Iranian musicians
In Iran, numerous events that include performances by female artistes have been unceremoniously cancelled by authoritiesATTA KENARE/AFP/Getty Images

The Tehran Symphony Orchestra cancelled a performance planned for the closing ceremony of an international wrestling event after authorities objected to the dress code of the female members. The orchestra's art director cancelled the performance rather than acquiesce to this form of gender discrimination.

Speaking to the Iranian Student News Agency, the orchestra's artistic director Ali Rahbari mentioned: "I said all of us will perform together or we will leave the hall. Some tried to resolve the problem but eventually they said the women cannot be allowed to perform, so I said we will not perform."

The authorities had pointed out that the female performers were not wearing appropriate hijab (head covering). Rahbari said the orchestra was supposed to perform the national anthem along with other patriotic pieces but were informed of the objection 15 minutes before the performance.

"The women musicians were going to perform the country's national anthem. Why shouldn't they? I have said many times that I was born in this country and I know very well where the red lines are. As long as I'm the director of this orchestra, I will not allow this kind of treatment," he added.

The performance was to conclude the Freestyle Wresting World Cup hosted by Iran on 29 November. Rasoul Khadem, the head of the Iran Wrestling Federation, in a letter to Culture and Islamic Guidance Minister Ali Jannati said the organisers had not protested against the orchestra and had in fact invited the group to perform at another event.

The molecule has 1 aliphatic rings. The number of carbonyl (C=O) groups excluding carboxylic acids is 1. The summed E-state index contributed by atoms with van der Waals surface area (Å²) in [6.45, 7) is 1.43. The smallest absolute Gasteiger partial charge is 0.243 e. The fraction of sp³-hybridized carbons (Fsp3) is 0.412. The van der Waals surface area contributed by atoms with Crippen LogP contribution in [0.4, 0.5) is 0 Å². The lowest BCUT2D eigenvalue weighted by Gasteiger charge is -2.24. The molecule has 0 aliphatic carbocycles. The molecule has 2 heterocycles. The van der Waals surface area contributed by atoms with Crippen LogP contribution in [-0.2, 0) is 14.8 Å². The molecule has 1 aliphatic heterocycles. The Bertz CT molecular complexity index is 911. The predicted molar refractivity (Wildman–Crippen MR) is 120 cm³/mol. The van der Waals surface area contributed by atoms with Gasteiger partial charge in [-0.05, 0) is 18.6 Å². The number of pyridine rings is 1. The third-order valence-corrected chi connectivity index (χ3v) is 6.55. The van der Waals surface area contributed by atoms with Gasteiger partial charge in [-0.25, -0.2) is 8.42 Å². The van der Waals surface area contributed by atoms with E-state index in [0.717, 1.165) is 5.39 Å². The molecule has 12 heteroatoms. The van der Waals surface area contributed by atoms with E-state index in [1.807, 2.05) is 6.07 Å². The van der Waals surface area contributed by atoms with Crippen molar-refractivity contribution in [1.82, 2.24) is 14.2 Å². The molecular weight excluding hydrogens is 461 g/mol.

"This incident has left a negative impact on public opinion and among art lovers in the country," Khadem said.

Protests against female performers have become a common occurrence across Iran with numerous shows being cancelled for no clear reason. When the authorities are unable to clarify their reasons for cancelling a show, they often classify their actions as "security measures".

In January this year, Alim Qasimov and his daughter Ferghana, prominent singers from the Azerbaijan Republic, were scheduled to perform for three nights in Tehran. While the first two nights went without interruption, on the third night police officers prevented Ferghana from joining her farther on stage and asked Alim to perform solo.

Local newspaper Shahrvand quoted Alim as apologising to the disappointed audience saying: "I respect Iran's laws but nowhere in the world are women artists treated in such a way." Days before the Qasimov incident, musician Majid Derakhshani was not allowed to leave the country. He had been previously interrogated about his formation of the Mah Banoo Ensemble, an all-female music group.

The International Campaign for Human Rights in Iran has found a rise in concert cancellations since Hassan Rouhani became Iran's president in 2013, especially those featuring female performers.